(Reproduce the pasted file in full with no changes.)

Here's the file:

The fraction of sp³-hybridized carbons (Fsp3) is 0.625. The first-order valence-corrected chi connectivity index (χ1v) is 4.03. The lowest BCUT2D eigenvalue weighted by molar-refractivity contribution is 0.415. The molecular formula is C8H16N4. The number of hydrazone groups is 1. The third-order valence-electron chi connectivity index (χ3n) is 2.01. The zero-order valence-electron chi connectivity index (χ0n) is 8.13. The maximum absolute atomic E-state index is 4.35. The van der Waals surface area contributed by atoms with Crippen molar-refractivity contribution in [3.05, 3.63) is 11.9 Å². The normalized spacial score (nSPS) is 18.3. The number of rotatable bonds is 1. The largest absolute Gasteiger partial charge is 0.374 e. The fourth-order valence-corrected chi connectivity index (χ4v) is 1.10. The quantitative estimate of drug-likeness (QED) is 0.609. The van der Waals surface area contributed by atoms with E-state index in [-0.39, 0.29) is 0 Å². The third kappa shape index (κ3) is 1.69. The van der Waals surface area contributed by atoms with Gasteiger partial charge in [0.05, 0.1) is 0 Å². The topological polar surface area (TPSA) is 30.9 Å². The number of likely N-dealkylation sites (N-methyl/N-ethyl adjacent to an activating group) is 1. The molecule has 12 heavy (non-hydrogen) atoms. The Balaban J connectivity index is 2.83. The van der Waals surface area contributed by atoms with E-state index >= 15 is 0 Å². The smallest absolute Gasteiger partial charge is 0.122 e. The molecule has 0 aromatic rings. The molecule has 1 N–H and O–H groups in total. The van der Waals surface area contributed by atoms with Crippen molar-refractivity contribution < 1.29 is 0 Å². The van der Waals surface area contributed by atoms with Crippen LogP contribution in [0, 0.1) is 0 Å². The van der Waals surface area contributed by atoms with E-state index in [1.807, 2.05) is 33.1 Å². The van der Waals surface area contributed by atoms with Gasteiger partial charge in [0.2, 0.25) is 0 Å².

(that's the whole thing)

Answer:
The fraction of sp³-hybridized carbons (Fsp3) is 0.625. The first-order valence-corrected chi connectivity index (χ1v) is 4.03. The lowest BCUT2D eigenvalue weighted by molar-refractivity contribution is 0.415. The molecular formula is C8H16N4. The number of hydrazone groups is 1. The third-order valence-electron chi connectivity index (χ3n) is 2.01. The zero-order valence-electron chi connectivity index (χ0n) is 8.13. The maximum absolute atomic E-state index is 4.35. The van der Waals surface area contributed by atoms with Crippen molar-refractivity contribution in [3.05, 3.63) is 11.9 Å². The normalized spacial score (nSPS) is 18.3. The number of rotatable bonds is 1. The largest absolute Gasteiger partial charge is 0.374 e. The fourth-order valence-corrected chi connectivity index (χ4v) is 1.10. The quantitative estimate of drug-likeness (QED) is 0.609. The van der Waals surface area contributed by atoms with E-state index in [-0.39, 0.29) is 0 Å². The third kappa shape index (κ3) is 1.69. The van der Waals surface area contributed by atoms with Gasteiger partial charge in [0.05, 0.1) is 0 Å². The topological polar surface area (TPSA) is 30.9 Å². The number of likely N-dealkylation sites (N-methyl/N-ethyl adjacent to an activating group) is 1. The molecule has 12 heavy (non-hydrogen) atoms. The Balaban J connectivity index is 2.83. The van der Waals surface area contributed by atoms with E-state index >= 15 is 0 Å². The smallest absolute Gasteiger partial charge is 0.122 e. The molecule has 0 aromatic rings. The molecule has 1 N–H and O–H groups in total. The van der Waals surface area contributed by atoms with Crippen molar-refractivity contribution < 1.29 is 0 Å². The van der Waals surface area contributed by atoms with Crippen LogP contribution in [0, 0.1) is 0 Å². The van der Waals surface area contributed by atoms with E-state index in [1.807, 2.05) is 33.1 Å². The van der Waals surface area contributed by atoms with Gasteiger partial charge in [0.2, 0.25) is 0 Å².